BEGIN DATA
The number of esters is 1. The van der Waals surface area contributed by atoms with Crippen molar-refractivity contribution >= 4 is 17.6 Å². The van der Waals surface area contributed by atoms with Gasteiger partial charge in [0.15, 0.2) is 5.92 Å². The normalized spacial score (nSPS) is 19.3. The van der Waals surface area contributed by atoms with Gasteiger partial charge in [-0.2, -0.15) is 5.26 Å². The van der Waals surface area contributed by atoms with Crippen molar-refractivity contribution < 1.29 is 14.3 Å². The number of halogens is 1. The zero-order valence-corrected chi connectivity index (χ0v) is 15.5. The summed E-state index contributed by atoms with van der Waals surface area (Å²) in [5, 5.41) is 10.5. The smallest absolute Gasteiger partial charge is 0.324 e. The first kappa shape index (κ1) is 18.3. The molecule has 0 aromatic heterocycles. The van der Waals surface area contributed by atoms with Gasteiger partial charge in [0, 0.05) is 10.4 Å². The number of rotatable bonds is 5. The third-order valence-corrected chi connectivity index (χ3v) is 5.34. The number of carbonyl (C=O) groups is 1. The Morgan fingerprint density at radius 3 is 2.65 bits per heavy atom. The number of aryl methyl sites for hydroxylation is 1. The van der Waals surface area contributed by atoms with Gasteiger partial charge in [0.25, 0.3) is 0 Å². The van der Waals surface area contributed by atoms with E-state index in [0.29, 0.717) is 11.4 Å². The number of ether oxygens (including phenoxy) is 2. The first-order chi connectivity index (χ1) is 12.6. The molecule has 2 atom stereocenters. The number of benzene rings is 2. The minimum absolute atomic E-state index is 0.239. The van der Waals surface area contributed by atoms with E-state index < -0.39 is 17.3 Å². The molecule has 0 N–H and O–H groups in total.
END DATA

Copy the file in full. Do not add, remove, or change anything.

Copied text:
The number of esters is 1. The van der Waals surface area contributed by atoms with Crippen molar-refractivity contribution >= 4 is 17.6 Å². The van der Waals surface area contributed by atoms with Gasteiger partial charge in [0.15, 0.2) is 5.92 Å². The normalized spacial score (nSPS) is 19.3. The van der Waals surface area contributed by atoms with Gasteiger partial charge in [-0.2, -0.15) is 5.26 Å². The van der Waals surface area contributed by atoms with Crippen molar-refractivity contribution < 1.29 is 14.3 Å². The number of halogens is 1. The zero-order valence-corrected chi connectivity index (χ0v) is 15.5. The summed E-state index contributed by atoms with van der Waals surface area (Å²) in [5, 5.41) is 10.5. The smallest absolute Gasteiger partial charge is 0.324 e. The first kappa shape index (κ1) is 18.3. The molecule has 0 aromatic heterocycles. The van der Waals surface area contributed by atoms with Gasteiger partial charge in [0, 0.05) is 10.4 Å². The number of rotatable bonds is 5. The third-order valence-corrected chi connectivity index (χ3v) is 5.34. The number of carbonyl (C=O) groups is 1. The Morgan fingerprint density at radius 3 is 2.65 bits per heavy atom. The number of aryl methyl sites for hydroxylation is 1. The van der Waals surface area contributed by atoms with Gasteiger partial charge in [0.25, 0.3) is 0 Å². The van der Waals surface area contributed by atoms with E-state index in [0.29, 0.717) is 11.4 Å². The number of ether oxygens (including phenoxy) is 2. The first-order chi connectivity index (χ1) is 12.6. The molecule has 2 atom stereocenters. The number of benzene rings is 2. The minimum absolute atomic E-state index is 0.239. The van der Waals surface area contributed by atoms with E-state index < -0.39 is 17.3 Å². The molecule has 0 N–H and O–H groups in total.